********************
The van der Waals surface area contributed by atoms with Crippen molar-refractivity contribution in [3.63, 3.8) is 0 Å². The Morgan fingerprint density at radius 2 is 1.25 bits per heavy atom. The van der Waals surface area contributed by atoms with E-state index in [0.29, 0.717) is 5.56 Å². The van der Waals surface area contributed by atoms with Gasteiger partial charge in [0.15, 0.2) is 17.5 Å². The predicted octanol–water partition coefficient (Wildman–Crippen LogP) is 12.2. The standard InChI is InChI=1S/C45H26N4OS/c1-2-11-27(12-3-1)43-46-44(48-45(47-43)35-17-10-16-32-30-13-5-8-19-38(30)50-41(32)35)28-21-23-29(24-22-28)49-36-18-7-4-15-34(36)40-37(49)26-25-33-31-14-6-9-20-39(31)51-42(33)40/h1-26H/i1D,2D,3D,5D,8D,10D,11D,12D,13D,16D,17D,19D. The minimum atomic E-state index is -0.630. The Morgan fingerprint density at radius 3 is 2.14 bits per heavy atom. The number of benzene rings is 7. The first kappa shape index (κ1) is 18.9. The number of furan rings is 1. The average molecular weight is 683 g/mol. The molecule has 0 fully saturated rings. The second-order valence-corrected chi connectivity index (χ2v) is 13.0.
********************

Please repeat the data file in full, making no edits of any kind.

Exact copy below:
The van der Waals surface area contributed by atoms with Crippen molar-refractivity contribution in [3.63, 3.8) is 0 Å². The Morgan fingerprint density at radius 2 is 1.25 bits per heavy atom. The van der Waals surface area contributed by atoms with E-state index in [0.29, 0.717) is 5.56 Å². The van der Waals surface area contributed by atoms with Gasteiger partial charge in [0.15, 0.2) is 17.5 Å². The predicted octanol–water partition coefficient (Wildman–Crippen LogP) is 12.2. The standard InChI is InChI=1S/C45H26N4OS/c1-2-11-27(12-3-1)43-46-44(48-45(47-43)35-17-10-16-32-30-13-5-8-19-38(30)50-41(32)35)28-21-23-29(24-22-28)49-36-18-7-4-15-34(36)40-37(49)26-25-33-31-14-6-9-20-39(31)51-42(33)40/h1-26H/i1D,2D,3D,5D,8D,10D,11D,12D,13D,16D,17D,19D. The minimum atomic E-state index is -0.630. The Morgan fingerprint density at radius 3 is 2.14 bits per heavy atom. The number of benzene rings is 7. The first kappa shape index (κ1) is 18.9. The number of furan rings is 1. The average molecular weight is 683 g/mol. The molecule has 0 fully saturated rings. The second-order valence-corrected chi connectivity index (χ2v) is 13.0.